Makahiki season is part of the ancient Hawaiian calendar dedicated to the god Lono, one of four Hawaiian deities, who is associated with fertility, rainfall, agriculture, music, and peace.
Makahiki season is part of the ancient Hawaiian calendar dedicated to the god Lono, one of four Hawaiian deities, who is associated with fertility, rainfall, agriculture, music, and peace. During this period maka ʻāinana (citizens) would offer their finest clothing, foods, and crafts to the aliʻi (royalty) as a sign of respect and in hopes of Lono bestowing them with favorable conditions for food growth.
Once offerings were complete, the celebration started with tournaments known as the Makahiki games played by the maka ʻāinana (citizens) in each ahupaʻa (district). These games developed physical, mental, and spiritual strength and were played throughout the year. Makahiki season was a time to showcase those skills and the best players were invited by aliʻi to compete against ahupaʻa across the land. Thousands of maka ʻāinana would attend the tournament honoring distinguished athletes with their support. Champions were homegrown heroes who carried the honor of winning the games.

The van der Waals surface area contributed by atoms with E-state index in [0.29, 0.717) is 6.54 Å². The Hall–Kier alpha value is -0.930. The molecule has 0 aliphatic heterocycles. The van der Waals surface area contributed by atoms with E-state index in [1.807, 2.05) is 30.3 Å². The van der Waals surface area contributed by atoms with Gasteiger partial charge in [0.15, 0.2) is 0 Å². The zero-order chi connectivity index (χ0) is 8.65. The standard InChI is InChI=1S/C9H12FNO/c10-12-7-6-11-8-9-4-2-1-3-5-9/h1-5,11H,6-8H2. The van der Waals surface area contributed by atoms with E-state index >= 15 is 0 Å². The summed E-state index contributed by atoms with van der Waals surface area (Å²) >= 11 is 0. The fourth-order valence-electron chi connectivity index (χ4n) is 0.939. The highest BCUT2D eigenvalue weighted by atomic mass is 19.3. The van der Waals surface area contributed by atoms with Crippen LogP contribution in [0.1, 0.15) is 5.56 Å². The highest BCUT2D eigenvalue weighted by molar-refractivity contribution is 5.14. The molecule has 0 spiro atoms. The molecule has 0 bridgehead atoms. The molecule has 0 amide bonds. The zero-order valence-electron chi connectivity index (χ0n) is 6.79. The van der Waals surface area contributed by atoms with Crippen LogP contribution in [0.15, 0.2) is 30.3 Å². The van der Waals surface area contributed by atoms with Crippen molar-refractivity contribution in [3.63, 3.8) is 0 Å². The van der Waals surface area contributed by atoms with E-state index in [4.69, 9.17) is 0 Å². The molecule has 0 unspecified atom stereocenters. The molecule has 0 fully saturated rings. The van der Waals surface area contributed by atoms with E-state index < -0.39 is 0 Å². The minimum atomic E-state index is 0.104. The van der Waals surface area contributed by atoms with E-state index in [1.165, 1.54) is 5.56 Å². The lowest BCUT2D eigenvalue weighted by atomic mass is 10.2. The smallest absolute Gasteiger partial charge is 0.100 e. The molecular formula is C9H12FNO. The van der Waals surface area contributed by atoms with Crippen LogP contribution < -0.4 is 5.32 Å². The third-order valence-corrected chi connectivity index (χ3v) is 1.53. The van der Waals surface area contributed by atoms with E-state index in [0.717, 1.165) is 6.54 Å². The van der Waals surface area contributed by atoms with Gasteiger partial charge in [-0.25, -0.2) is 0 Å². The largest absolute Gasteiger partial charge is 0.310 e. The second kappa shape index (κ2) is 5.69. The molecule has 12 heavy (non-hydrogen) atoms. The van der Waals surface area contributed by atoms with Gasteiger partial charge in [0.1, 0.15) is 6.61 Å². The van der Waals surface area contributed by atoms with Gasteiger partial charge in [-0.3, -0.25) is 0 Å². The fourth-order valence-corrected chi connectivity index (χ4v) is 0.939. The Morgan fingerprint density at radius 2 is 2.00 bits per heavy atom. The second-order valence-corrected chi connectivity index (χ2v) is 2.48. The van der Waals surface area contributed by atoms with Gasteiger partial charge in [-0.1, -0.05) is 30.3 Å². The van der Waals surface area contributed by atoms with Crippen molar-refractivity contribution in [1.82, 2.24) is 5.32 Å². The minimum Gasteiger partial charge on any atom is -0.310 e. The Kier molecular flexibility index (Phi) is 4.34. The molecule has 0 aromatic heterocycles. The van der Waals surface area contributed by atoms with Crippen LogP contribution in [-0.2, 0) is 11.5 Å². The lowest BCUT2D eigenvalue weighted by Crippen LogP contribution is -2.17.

Hawaiʻi carries on the tradition of the Makahiki games to the present day. Keiki (children) in schools across the state prepare for the games in the months of October through December. A kumu (teacher) chooses the best athletes from each grade to represent their grade level in the Makahiki tournament that takes place in early January ensuring that these traditional games continue to be passed from generation to generation.
- ʻulu maika – traditional stone disk rolling game
- ʻōʻō ihe – spear-throwing game
- hukihuki – tug-of-war
- haka moa – traditional one-arm, one-leg wrestling match
- Uma – ground hand wrestling
- Kūkini – foot racing
- Kōnane – Form of checkers